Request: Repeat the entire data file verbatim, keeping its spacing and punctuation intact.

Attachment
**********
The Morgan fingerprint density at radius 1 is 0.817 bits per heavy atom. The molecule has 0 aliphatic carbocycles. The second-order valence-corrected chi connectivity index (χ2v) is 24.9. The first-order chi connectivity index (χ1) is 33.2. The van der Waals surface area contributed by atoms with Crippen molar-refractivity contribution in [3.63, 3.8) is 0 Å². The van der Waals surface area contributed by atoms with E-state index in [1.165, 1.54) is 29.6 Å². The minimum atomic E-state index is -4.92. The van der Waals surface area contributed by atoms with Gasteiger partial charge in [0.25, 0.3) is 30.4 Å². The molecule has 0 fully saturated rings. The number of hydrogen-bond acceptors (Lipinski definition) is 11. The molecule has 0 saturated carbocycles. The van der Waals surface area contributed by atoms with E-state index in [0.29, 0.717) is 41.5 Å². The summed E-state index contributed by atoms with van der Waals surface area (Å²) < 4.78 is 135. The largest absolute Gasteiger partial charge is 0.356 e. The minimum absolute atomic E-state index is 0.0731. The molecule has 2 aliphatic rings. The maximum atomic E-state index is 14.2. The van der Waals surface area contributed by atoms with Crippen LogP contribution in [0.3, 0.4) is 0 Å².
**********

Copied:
The Morgan fingerprint density at radius 1 is 0.817 bits per heavy atom. The molecule has 0 aliphatic carbocycles. The second-order valence-corrected chi connectivity index (χ2v) is 24.9. The first-order chi connectivity index (χ1) is 33.2. The van der Waals surface area contributed by atoms with Crippen molar-refractivity contribution in [3.63, 3.8) is 0 Å². The van der Waals surface area contributed by atoms with E-state index in [1.165, 1.54) is 29.6 Å². The minimum atomic E-state index is -4.92. The van der Waals surface area contributed by atoms with Gasteiger partial charge in [0.25, 0.3) is 30.4 Å². The molecule has 0 fully saturated rings. The number of hydrogen-bond acceptors (Lipinski definition) is 11. The molecule has 0 saturated carbocycles. The van der Waals surface area contributed by atoms with E-state index in [0.29, 0.717) is 41.5 Å². The summed E-state index contributed by atoms with van der Waals surface area (Å²) < 4.78 is 135. The largest absolute Gasteiger partial charge is 0.356 e. The minimum absolute atomic E-state index is 0.0731. The molecule has 2 aliphatic rings. The maximum atomic E-state index is 14.2. The van der Waals surface area contributed by atoms with Crippen LogP contribution in [0.3, 0.4) is 0 Å².